To George Gilpin
Monticello. Sep. 7. 09.
I have duly recieved your letter of Aug. 7. and am much gratified by the favorable sentiments you are pleased to express towards myself. so to discharge my duties as to give satisfaction to that portion of my fellow citizens who had no views but to the good of their own country, is the only reward I ever wished. for what you are pleased to term a favor to yourself you are indebted to your own merit. in me it was an act of mere duty to look out for those most worthy of public trusts. your sentiments with respect to England are perfectly correct. since the younger Pitt came to the administration of that country, it’s government has abandoned all public morality, and it’s administrators (with the momentary exceptions of Addington & Fox) have had no other object but to keep themselves in place, and enrich themselves & their families. to this last war is most favorable & therefore they have been at war thro’ nearly the whole of the present reign. and I fear that from the corrupt form of their government, this must continue it’s permanent character. having now annihilated all other powers on the ocean, they are manifestly acting on the principle that power is right, and mean that no flag shall be seen on the high seas which does not pay tribute to them, & contribute the means of continuing their usurpations. in any other times the sacrifices & efforts of the US. would have ensured their peace & prosperity, but it has been our lot to live in times when all the bulwarks of morality & right have been broken up & Hobbes’s principle of the ‘bellum omnium in omnia’ is become the real principle of the conduct of nations. I hope the last instance of the perfidy of the British government will at length rally all honest1 men to their own. Accept the assurances of my entire esteem & respect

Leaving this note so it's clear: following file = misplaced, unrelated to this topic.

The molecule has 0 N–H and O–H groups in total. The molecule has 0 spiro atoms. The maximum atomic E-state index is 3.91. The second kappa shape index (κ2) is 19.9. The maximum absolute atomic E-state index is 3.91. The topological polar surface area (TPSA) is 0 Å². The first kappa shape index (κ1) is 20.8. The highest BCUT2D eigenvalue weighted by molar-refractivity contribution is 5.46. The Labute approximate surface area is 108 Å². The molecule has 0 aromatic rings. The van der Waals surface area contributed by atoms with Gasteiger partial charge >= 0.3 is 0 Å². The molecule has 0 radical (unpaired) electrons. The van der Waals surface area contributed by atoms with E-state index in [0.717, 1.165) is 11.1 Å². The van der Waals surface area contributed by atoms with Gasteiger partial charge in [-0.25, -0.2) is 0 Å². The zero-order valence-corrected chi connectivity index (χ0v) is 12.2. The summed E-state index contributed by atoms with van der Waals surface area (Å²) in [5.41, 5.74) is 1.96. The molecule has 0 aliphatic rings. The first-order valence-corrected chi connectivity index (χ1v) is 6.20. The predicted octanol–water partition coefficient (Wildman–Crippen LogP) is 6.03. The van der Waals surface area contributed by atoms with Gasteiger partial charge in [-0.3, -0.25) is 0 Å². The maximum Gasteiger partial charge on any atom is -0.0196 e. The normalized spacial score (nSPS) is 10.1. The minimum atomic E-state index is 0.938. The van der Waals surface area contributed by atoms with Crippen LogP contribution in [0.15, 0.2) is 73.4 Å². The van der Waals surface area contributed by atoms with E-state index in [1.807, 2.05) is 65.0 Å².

PoC (DLC); at foot of text: “Colo George Gilpin”; endorsed by TJ.
bellum omnium in omnia: in 1642 Thomas Hobbes articulated the concept of “bellum omnium in omnes” (“war of all against all”) (Hobbes, De Cive: The Latin Version [Oxford, 1983], ed. Howard Warrender, 96). See Sowerby, description begins E. Millicent Sowerby, comp., Catalogue of the Library of Thomas Jefferson, 1952–59, 5 vols. description ends no. 2388.
1. Word interlined.
- De Cive (Hobbes); quoted by TJ search
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